The stunning scandal swirling around baseball’s biggest star


SEOUL — On Thursday night, an ocean away from Dodger Stadium, Shohei Ohtani did something he had never done in his storied, relentlessly pristine MLB career.

Roughly 12 hours after news broke that the Los Angeles Dodgers had fired Ohtani’s longtime friend and interpreter Ippei Mizuhara amid allegations that Mizuhara stole millions from his friend to cover gambling debts, Ohtani jogged onto a baseball field enveloped by scandal.

By the time he stepped onto the turf at Gocheok Sky Dome, a few things were clear: First, the Dodgers terminated Mizuhara after Wednesday night’s game, ending a partnership with Ohtani that began in 2013 during Ohtani’s days with the Nippon-Ham Fighters. Second, Ohtani’s representatives claimed he was a victim of “massive theft,” though by whom they wouldn’t say.

Reports in the Los Angeles Times and ESPN connected some of the dots, reporting that Mizuhara had accumulated millions in gambling debt. But what wasn’t clear, as of game time in Seoul — where the Dodgers were facing the San Diego Padres in a season-opening global showcase of the sport — is whether Ohtani knew about the debt and whether he willfully loaned Mizuhara money to cover it. Mizuhara initially told ESPN in an interview that Ohtani did know and covered the debt before Ohtani’s representatives disputed that narrative and suggested it was, instead, theft.

The remaining murkiness meant that, on the field before Thursday’s game, snippets of hushed conversation could be heard in English and Spanish and Japanese and Korean — conversations between reporters and team officials and anyone with a pulse, really — about exactly how much Ohtani knew and when he knew it or exactly how involved he might have been. To be clear, no one — including Mizuhara — has alleged any gambling on Ohtani’s part. But no one is more financially important to his team and MLB than Ohtani, either.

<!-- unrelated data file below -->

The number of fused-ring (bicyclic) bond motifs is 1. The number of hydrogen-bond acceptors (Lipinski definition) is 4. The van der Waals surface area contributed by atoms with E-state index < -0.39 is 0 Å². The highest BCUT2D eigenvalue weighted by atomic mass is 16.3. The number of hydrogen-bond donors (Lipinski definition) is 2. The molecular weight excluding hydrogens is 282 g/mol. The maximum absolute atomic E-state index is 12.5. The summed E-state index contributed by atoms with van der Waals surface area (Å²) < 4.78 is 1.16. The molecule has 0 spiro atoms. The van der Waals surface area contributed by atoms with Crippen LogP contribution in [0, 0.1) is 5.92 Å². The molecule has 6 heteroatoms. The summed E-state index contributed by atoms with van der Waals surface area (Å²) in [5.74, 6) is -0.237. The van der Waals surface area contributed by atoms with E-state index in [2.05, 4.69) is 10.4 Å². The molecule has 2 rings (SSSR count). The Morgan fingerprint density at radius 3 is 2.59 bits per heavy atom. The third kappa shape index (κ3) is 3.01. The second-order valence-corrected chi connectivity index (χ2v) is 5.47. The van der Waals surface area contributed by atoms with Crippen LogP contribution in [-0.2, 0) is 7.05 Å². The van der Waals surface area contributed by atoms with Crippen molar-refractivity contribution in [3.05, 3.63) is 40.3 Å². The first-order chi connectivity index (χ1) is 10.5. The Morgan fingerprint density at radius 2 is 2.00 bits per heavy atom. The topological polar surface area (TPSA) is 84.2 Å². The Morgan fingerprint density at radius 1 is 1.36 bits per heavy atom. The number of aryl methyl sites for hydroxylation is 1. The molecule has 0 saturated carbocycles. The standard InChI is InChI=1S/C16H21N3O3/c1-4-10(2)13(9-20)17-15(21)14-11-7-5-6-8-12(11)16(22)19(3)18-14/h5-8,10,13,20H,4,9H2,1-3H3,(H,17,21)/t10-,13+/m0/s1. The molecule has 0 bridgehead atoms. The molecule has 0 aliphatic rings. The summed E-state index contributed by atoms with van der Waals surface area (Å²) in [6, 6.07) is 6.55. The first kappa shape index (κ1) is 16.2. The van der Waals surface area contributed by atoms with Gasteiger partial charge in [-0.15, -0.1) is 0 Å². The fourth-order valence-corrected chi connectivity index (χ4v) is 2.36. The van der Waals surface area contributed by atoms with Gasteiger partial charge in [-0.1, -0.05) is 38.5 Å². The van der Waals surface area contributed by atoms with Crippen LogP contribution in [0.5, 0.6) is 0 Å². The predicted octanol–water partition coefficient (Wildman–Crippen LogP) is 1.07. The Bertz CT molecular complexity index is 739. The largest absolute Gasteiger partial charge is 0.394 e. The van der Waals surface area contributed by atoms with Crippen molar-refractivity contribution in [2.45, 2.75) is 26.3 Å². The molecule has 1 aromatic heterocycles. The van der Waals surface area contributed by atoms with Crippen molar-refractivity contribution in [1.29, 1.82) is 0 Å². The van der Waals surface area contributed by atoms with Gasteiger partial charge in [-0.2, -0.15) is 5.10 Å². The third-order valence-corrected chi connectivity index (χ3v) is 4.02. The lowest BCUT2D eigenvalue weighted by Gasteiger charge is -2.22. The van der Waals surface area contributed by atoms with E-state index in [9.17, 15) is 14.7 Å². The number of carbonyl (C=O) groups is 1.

Sports betting is legal in 38 states, but it is not legal in California, where Ohtani has played his entire major league career. But offshore sports betting, which operates in a murky area, does not require upfront payment for bets, relying instead on credit.

Meanwhile, MLB’s collective bargaining agreement with the players union makes clear that players are not allowed to bet on baseball in any form, at any level, including in the form of fantasy sports. Mizuhara told ESPN he knew this and did not bet on baseball. But it also makes clear that players are allowed to place legal bets on other sports, though “illegal bets on any sport or event, including bets placed with illegal bookmakers or illegal offshore sports betting websites or applications” are prohibited.